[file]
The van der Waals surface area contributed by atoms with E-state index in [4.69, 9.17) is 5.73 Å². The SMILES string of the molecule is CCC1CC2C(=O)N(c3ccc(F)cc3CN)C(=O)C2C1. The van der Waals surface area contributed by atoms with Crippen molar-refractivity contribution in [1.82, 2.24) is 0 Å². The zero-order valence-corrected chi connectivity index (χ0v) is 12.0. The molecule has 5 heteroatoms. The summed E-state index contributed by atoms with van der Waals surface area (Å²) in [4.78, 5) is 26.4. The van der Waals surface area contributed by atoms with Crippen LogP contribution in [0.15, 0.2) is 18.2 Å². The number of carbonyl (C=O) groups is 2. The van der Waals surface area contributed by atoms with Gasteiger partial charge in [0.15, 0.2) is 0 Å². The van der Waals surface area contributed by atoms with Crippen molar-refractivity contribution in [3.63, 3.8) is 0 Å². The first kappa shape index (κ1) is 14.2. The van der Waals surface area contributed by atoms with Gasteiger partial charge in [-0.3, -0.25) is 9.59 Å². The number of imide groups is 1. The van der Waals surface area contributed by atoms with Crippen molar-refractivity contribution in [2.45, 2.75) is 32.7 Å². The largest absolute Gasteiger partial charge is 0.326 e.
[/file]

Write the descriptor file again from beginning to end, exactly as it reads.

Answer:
The van der Waals surface area contributed by atoms with E-state index in [4.69, 9.17) is 5.73 Å². The SMILES string of the molecule is CCC1CC2C(=O)N(c3ccc(F)cc3CN)C(=O)C2C1. The van der Waals surface area contributed by atoms with Crippen molar-refractivity contribution in [1.82, 2.24) is 0 Å². The zero-order valence-corrected chi connectivity index (χ0v) is 12.0. The molecule has 5 heteroatoms. The summed E-state index contributed by atoms with van der Waals surface area (Å²) in [4.78, 5) is 26.4. The van der Waals surface area contributed by atoms with Crippen LogP contribution in [0.15, 0.2) is 18.2 Å². The number of carbonyl (C=O) groups is 2. The van der Waals surface area contributed by atoms with Gasteiger partial charge in [0.15, 0.2) is 0 Å². The van der Waals surface area contributed by atoms with Crippen molar-refractivity contribution in [3.63, 3.8) is 0 Å². The first kappa shape index (κ1) is 14.2. The van der Waals surface area contributed by atoms with Gasteiger partial charge in [-0.3, -0.25) is 9.59 Å². The number of imide groups is 1. The van der Waals surface area contributed by atoms with Crippen molar-refractivity contribution in [2.45, 2.75) is 32.7 Å². The largest absolute Gasteiger partial charge is 0.326 e.